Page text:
Have you ever noticed the motion of anybody thrown upward? Which path does it follow? How much distance does it cover? What is the variation of speed with time and height? All of these questions can be easily answered with the help of projectile motion.
A projectile motion is the motion of an object thrown upward under the action of gravity. One can also say that if a body is moving in both horizontal as well as in vertical directions, the body is said to be exhibiting a projectile motion.
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Examples of Projectile Motion in Real Life
- Firing a Bullet
- Path of Basketball
- Water through Hose
- Biker performing Stunt
- Firing a Missile
- Javelin Throw
Firing a Bullet
As we know that a bullet is fired by the ignition of gunpowder. Mostly we see that it follows a straight line path. Well, we see a straight line path because the distance at which the target is placed is close to the gun (small distance).
However, in some movies, you would have seen that before a sniper fires, he will do some calculations. Ever wondered why? This is because the distance between the sniper and its target is very large. Therefore, as a result, the bullet will travel in projectile motion (very minimal).
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Path of Basketball
Let’s talk about basketball. Have you ever tried to play basketball? How do you take a shot toward the basket? Do you throw it directly to the basket or at some angle? Just because you throw the basket at some angle, the path that basketball follows is a typical example of projectile motion in everyday life.
In fact, this is the reason why we need to practice a lot before going to a match. Our mind is simply not trained enough to think like this. Therefore, as a result, we need to train a lot.
Water through Hose
Have you noticed which path water follows when you are washing your car? If the point by which you want to wash your car is close to you, you can directly point towards that in a straight line.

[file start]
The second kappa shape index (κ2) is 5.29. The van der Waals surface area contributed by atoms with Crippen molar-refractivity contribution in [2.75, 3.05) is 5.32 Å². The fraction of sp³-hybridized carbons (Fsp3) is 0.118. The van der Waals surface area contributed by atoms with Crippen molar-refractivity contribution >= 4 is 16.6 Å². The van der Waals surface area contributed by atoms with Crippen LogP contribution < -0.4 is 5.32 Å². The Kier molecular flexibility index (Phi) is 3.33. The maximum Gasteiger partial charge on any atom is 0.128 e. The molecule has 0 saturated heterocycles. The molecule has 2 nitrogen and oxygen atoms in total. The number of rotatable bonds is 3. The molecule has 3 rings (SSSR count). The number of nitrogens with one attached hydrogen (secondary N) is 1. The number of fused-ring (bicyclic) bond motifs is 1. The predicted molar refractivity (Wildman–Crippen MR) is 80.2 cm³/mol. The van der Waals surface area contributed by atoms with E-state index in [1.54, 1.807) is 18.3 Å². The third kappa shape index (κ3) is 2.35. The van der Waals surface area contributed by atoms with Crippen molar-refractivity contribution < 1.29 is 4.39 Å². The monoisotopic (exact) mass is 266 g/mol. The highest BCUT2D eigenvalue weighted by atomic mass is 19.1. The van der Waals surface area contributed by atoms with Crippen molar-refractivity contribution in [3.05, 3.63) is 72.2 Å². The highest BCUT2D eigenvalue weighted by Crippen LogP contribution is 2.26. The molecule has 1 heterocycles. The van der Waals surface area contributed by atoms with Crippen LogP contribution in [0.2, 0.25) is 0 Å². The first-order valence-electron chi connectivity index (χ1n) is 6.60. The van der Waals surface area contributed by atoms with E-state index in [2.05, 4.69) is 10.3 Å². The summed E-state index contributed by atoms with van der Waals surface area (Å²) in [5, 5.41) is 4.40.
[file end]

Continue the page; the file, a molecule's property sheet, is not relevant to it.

However, if you are washing your car at some distance, you will have to project water at a higher angle, so that the water can easily reach to the car washing destination.
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Biker performing Stunt
In order to perform the stunt, a stuntman is completely aware of projectile motion. You would have seen that a biker jumps his bike over a ramp and then do some tricks. As he jumps over that ramp, he has both horizontal as well as vertical velocities. At the highest point, the vertical velocity ceases to exit.
However, just because of the fact that there is no horizontal force acting on it, the horizontal velocity of the bike remains constant. One can say that knowing these things, a stuntman knows how to achieve maximum height and the distance at which he wanna land.
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Firing a Missile
Suppose you are sitting somewhere in the United States of America and your target is in Russia. Then, which path should your missile follow? Again, the answer would be Projectile. In order to attain the maximum possible distance, a missile has to be projected or fired at 45°.
Of course, a missile has some energy source that simply provides its continuous motion against the force of gravity. As a result, a missile can travel thousands of kilometers but the path it should follow is again a projectile.
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You must have seen an athlete throwing a Javelin. At what angle do we project the Javelin? As per the laws of physics, the angle at which we throw the Javelin is responsible for the distance it will travel during its flight.
By doing some mathematical calculations, it has been concluded that the Javelin travels the maximum distance when projected at the angle of 45°. This is why in order to attain the maximum distance, all the athletes try to project the Javelin near or around the mark of 45°.
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Some other Projectile Motion Examples in Everyday Life
Apart from the above-mentioned ones, I am also mentioning a few here.
- Disc Throw
- Hammer Throw
- Firing a Canon
- Short Put
- Long Jump
- Ping-pong, etc.
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